Miscellaneous Grounding Questions

Grouch1980

Senior Member
Location
New York, NY
Hi.
Back with more questions! 😭.
So I'm stuck on the 2008 NEC code... however I do glance at the 2017 code, at article 690, to see if it's a little clearer. A lot of things were re-organized. Some questions I still have:

1. I see diagrams (google :rolleyes:), and drawings from engineers, where:

a) each PV string (say 10 modules in a string) has its own EGC, and then all the EGC's connect together to one EGC that goes to the inverter.
b) I also see diagrams where each PV module in adjacent strings are bonded together, and then only one EGC, on the side of the array, that goes back to the inverter.

Which is the correct way? Or are they both allowed? From reading section 690.45, the EGC is sized based on the OCPD serving that string. So to me it sounds like only a) above would be allowed. But I know b) is allowed also.

2. NEC 2008 section 690.47(C)(3). I cannot picture what this section is trying to say. is there a diagram somewhere that can help?

3. NEC 2008 (or 2017) section 690.46. why is this a separate section? it seems to only talk about the size of the EGC. Shouldn't this be just a sub-section of 690.45? I don't understand why it's titled 'Array Equipment Grounding Conductors', if it's talking about the EGC size from section 690.45. Is this something else entirely?

4. 😭
 

Grouch1980

Senior Member
Location
New York, NY
Thanks for the video. I did actually watch this several weeks ago. But for example, section 690.47(C)(3) in the 2014 NEC, as the video shows in 5:05... is that the same thing as 690.47(C)(3) in the 2008 code? That's where i'm not sure. If yes, that would answer my 2nd question.
 

jaggedben

Senior Member
Location
Northern California
Occupation
Solar and Energy Storage Installer
Hi.
Back with more questions! 😭.
So I'm stuck on the 2008 NEC code... however I do glance at the 2017 code, at article 690, to see if it's a little clearer. A lot of things were re-organized. Some questions I still have:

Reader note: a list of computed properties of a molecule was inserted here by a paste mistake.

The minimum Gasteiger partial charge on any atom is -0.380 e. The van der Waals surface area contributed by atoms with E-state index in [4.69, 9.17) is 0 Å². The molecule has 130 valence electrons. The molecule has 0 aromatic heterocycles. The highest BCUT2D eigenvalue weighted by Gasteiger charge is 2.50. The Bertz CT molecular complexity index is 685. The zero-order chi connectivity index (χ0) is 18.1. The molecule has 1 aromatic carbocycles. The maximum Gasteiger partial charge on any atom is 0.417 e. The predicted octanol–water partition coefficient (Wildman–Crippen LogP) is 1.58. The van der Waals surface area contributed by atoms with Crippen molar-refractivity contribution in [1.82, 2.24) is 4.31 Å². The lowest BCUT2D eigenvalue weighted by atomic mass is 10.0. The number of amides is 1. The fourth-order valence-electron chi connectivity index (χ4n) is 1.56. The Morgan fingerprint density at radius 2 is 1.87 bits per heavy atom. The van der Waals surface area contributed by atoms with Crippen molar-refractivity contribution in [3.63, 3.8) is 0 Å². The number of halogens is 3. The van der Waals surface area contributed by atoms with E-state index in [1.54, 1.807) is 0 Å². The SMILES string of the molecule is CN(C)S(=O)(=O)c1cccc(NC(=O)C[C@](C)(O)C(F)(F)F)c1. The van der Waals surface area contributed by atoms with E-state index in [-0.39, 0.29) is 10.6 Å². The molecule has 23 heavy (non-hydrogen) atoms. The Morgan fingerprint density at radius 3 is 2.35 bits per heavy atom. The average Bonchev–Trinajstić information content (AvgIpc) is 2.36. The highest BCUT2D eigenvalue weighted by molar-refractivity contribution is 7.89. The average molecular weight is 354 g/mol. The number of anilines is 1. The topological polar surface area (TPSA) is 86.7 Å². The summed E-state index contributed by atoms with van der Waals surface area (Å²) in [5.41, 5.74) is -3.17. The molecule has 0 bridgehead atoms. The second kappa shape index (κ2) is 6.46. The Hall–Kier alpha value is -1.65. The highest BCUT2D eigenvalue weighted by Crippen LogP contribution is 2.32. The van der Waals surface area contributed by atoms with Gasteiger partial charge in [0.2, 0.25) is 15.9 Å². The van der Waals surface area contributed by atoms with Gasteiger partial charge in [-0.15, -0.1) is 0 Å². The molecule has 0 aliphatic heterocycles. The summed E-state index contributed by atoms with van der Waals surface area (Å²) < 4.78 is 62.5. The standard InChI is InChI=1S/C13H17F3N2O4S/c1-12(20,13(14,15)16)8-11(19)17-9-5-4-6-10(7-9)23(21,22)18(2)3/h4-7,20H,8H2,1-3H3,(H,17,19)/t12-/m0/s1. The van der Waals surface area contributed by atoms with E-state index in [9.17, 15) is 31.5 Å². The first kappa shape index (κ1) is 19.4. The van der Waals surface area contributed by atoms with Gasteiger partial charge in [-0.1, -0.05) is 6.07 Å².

1. I see diagrams (google :rolleyes:), and drawings from engineers, where:

a) each PV string (say 10 modules in a string) has its own EGC, and then all the EGC's connect together to one EGC that goes to the inverter.
b) I also see diagrams where each PV module in adjacent strings are bonded together, and then only one EGC, on the side of the array, that goes back to the inverter.

Which is the correct way? Or are they both allowed? From reading section 690.45, the EGC is sized based on the OCPD serving that string. So to me it sounds like only a) above would be allowed. But I know b) is allowed also.

2. NEC 2008 section 690.47(C)(3). I cannot picture what this section is trying to say. is there a diagram somewhere that can help?

3. NEC 2008 (or 2017) section 690.46. why is this a separate section? it seems to only talk about the size of the EGC. Shouldn't this be just a sub-section of 690.45? I don't understand why it's titled 'Array Equipment Grounding Conductors', if it's talking about the EGC size from section 690.45. Is this something else entirely?

4. 😭

1. It doesn't matter. Just make sure that all circuits are accompanied by an EGC that goes back to a groundbar where the circuits terminate. Same as with AC wiring. If the circuit is in conduit the EGC should be in the same conduit. If the circuit wires are dancing around an array to to reach solar modules then the EGC can dance around the array to bond the module frames and racking.